Just sex isn't enough for her

Dear Amy: I am a college freshman, and I am in a "relationship" with my best friend. I am a virgin. We have known each other for six months, and I trust him more than I trust anyone. He is the kind of guy who has been hurt by relationships, so he doesn't want another person to be hurt.

Three weeks ago, we were at a party and he kissed me. Now things are moving fast -- except that we are not dating. His last relationship did not end well, so he wants to take that part of things easy for a while. I understand.

There is no commitment to our "relationship," and both of us want to have sex, but I am not sure that I can do that without having emotional security.

I don't want to pressure him into anything that he is not ready for, so how do I say to him that there will be no sex without a relationship? I don't want him to feel cornered.

CONFUSED IN COLLEGE

Amy says: Your letter and most of the questions contained within are all about your friend and his challenges and needs.

It is unfortunate that he has been so scarred by relationships that he cannot bear to get emotionally involved with you. And yet somehow he is managing to muster up the courage to become sexually involved.

Puh-leeze.

You sound like a smart girl. You realize that for you a sexual involvement will necessitate an emotional involvement. You need to stop worrying about your friend's needs and start concentrating on your own.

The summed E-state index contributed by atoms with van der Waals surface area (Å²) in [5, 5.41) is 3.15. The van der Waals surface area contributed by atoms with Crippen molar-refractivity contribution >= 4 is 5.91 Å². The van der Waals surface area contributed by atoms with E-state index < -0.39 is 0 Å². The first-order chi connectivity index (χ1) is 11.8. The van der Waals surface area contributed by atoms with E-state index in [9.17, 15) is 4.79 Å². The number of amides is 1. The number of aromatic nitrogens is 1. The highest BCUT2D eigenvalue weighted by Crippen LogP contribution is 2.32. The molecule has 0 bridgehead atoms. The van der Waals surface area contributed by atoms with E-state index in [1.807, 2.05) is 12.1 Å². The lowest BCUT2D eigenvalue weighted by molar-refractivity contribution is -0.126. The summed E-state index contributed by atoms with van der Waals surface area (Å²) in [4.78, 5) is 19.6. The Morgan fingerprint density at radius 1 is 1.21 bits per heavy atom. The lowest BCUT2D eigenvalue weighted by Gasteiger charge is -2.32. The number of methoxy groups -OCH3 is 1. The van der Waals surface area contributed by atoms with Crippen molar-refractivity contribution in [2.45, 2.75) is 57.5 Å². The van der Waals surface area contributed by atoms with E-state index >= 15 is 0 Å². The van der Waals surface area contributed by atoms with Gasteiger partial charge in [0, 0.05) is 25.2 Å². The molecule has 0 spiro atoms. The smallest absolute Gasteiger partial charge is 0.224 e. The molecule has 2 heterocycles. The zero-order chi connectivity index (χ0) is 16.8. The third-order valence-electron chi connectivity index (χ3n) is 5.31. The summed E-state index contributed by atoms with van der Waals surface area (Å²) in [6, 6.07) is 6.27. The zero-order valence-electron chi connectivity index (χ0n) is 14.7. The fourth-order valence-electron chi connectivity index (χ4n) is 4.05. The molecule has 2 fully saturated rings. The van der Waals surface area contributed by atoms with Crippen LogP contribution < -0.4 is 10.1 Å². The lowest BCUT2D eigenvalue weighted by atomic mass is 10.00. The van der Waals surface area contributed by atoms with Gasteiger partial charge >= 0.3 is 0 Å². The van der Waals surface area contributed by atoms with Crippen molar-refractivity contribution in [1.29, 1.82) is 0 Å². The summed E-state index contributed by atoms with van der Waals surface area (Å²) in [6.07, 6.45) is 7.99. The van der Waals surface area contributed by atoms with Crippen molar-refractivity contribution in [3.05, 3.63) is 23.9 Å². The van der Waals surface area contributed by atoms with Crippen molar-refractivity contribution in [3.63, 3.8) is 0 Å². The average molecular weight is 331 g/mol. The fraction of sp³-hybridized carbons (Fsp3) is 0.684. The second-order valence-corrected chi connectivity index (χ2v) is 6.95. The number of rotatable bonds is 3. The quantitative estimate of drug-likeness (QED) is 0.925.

If you are even contemplating becoming sexually involved with him, you must also be brave enough to have a conversation about it. "I can't have sex without having a relationship" is a simple statement. Please make it.

Be forewarned. You ignore your own emotional needs at your peril.

Exes cross boundaries

Dear Amy: My husband of four years, "Bill," recently took his ex-wife to the doctor for an outpatient surgical procedure, then picked her up and took her home four hours later.

In order for Bill to do this favor for his ex-wife, he had to get up before dawn (coincidentally, on our anniversary) and take time off from work. We all live in the same city, and they have joint custody of their two teenage children. "Jane" has not remarried. They have lived apart for 12 years.

Bill and Jane are not particularly close. There is still a lot of tension between them.

After more than a decade, Jane still takes the opportunity -- often in front of the children -- to try to make him feel guilty for having initiated the dissolution of their marriage. Her attempts to inspire his guilt are often successful. Bill said he couldn't say "no" to her request without seeming heartless.

This is not the first time she's blurred boundaries.

Am I missing something?

PERPLEXED

Amy says: Some exes remain close friends, but it sounds as if your husband and his ex are still entangled with issues relating to their divorce -- otherwise there wouldn't be so much tension between them.

Your husband's first responsibility is to his current household -- his children and you. He can probably be supportive to his kids without doing this sort of favor for his ex-wife.

Until your husband decides to draw and enforce appropriate boundaries, his ex will continue to cross them.

Maybe you could interrupt this cycle and surprise both of them by offering to drive "Jane" yourself.

Send questions via e-mail to Amy Dickinson at askamy@tribune.com or by mail to Ask Amy, Chicago Tribune, TT500, 435 N. Michigan Av., Chicago, IL 60611.

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